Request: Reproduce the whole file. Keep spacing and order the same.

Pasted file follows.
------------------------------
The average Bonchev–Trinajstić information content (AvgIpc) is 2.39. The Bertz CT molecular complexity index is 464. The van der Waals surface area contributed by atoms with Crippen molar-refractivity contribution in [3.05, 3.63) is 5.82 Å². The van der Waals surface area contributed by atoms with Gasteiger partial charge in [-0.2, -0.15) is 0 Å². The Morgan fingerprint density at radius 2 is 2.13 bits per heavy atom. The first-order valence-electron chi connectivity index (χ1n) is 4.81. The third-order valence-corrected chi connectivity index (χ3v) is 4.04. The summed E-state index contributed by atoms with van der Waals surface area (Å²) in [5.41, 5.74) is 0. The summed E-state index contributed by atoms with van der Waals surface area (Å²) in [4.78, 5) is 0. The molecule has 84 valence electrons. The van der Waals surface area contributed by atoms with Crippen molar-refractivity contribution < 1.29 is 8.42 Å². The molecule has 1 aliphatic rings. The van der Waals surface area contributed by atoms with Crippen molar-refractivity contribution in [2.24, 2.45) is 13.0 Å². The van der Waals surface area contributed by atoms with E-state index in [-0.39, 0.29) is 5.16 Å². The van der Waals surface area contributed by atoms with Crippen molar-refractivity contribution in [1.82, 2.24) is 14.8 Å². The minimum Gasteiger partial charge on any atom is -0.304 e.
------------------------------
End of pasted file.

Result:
The average Bonchev–Trinajstić information content (AvgIpc) is 2.39. The Bertz CT molecular complexity index is 464. The van der Waals surface area contributed by atoms with Crippen molar-refractivity contribution in [3.05, 3.63) is 5.82 Å². The van der Waals surface area contributed by atoms with Gasteiger partial charge in [-0.2, -0.15) is 0 Å². The Morgan fingerprint density at radius 2 is 2.13 bits per heavy atom. The first-order valence-electron chi connectivity index (χ1n) is 4.81. The third-order valence-corrected chi connectivity index (χ3v) is 4.04. The summed E-state index contributed by atoms with van der Waals surface area (Å²) in [5.41, 5.74) is 0. The summed E-state index contributed by atoms with van der Waals surface area (Å²) in [4.78, 5) is 0. The molecule has 84 valence electrons. The van der Waals surface area contributed by atoms with Crippen molar-refractivity contribution < 1.29 is 8.42 Å². The molecule has 1 aliphatic rings. The van der Waals surface area contributed by atoms with Crippen molar-refractivity contribution in [2.24, 2.45) is 13.0 Å². The van der Waals surface area contributed by atoms with E-state index in [-0.39, 0.29) is 5.16 Å². The van der Waals surface area contributed by atoms with Crippen molar-refractivity contribution in [1.82, 2.24) is 14.8 Å². The minimum Gasteiger partial charge on any atom is -0.304 e.